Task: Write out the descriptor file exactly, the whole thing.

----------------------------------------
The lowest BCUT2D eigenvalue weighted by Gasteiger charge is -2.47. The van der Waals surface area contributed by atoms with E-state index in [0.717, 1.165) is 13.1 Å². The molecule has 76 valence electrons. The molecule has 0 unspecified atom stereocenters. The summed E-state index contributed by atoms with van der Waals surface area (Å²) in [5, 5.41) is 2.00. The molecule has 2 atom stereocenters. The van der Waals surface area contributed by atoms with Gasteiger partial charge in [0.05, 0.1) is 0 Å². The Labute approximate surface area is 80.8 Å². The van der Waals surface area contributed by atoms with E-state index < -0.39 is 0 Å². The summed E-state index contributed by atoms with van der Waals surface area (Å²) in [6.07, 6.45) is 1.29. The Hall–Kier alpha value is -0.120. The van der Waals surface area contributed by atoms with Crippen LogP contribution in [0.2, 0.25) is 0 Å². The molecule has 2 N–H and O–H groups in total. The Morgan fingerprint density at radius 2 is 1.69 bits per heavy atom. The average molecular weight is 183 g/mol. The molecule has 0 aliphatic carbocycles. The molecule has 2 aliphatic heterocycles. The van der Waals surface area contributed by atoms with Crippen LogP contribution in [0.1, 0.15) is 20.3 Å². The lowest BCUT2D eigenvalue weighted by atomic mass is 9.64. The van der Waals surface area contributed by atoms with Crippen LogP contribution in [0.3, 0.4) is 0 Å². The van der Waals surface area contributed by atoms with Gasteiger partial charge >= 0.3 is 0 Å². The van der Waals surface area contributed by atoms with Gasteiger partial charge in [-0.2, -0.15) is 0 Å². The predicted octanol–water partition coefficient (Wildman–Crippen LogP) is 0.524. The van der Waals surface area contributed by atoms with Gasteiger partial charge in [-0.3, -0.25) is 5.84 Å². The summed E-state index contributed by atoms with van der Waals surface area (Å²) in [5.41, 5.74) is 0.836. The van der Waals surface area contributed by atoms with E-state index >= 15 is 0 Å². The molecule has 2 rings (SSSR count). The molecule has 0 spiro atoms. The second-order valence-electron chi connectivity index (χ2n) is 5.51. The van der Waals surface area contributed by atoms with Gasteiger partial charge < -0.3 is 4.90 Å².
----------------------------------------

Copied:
The lowest BCUT2D eigenvalue weighted by Gasteiger charge is -2.47. The van der Waals surface area contributed by atoms with E-state index in [0.717, 1.165) is 13.1 Å². The molecule has 76 valence electrons. The molecule has 0 unspecified atom stereocenters. The summed E-state index contributed by atoms with van der Waals surface area (Å²) in [5, 5.41) is 2.00. The molecule has 2 atom stereocenters. The van der Waals surface area contributed by atoms with Gasteiger partial charge in [0.05, 0.1) is 0 Å². The Labute approximate surface area is 80.8 Å². The van der Waals surface area contributed by atoms with E-state index < -0.39 is 0 Å². The summed E-state index contributed by atoms with van der Waals surface area (Å²) in [6.07, 6.45) is 1.29. The Hall–Kier alpha value is -0.120. The van der Waals surface area contributed by atoms with Crippen LogP contribution in [0.2, 0.25) is 0 Å². The molecule has 2 N–H and O–H groups in total. The Morgan fingerprint density at radius 2 is 1.69 bits per heavy atom. The average molecular weight is 183 g/mol. The molecule has 0 aliphatic carbocycles. The molecule has 2 aliphatic heterocycles. The van der Waals surface area contributed by atoms with Crippen LogP contribution in [0.1, 0.15) is 20.3 Å². The lowest BCUT2D eigenvalue weighted by atomic mass is 9.64. The van der Waals surface area contributed by atoms with Crippen LogP contribution in [0.3, 0.4) is 0 Å². The van der Waals surface area contributed by atoms with Gasteiger partial charge >= 0.3 is 0 Å². The van der Waals surface area contributed by atoms with Gasteiger partial charge in [-0.2, -0.15) is 0 Å². The predicted octanol–water partition coefficient (Wildman–Crippen LogP) is 0.524. The van der Waals surface area contributed by atoms with Gasteiger partial charge in [-0.3, -0.25) is 5.84 Å². The summed E-state index contributed by atoms with van der Waals surface area (Å²) in [5.41, 5.74) is 0.836. The van der Waals surface area contributed by atoms with E-state index >= 15 is 0 Å². The molecule has 2 rings (SSSR count). The molecule has 0 spiro atoms. The second-order valence-electron chi connectivity index (χ2n) is 5.51. The van der Waals surface area contributed by atoms with Gasteiger partial charge < -0.3 is 4.90 Å².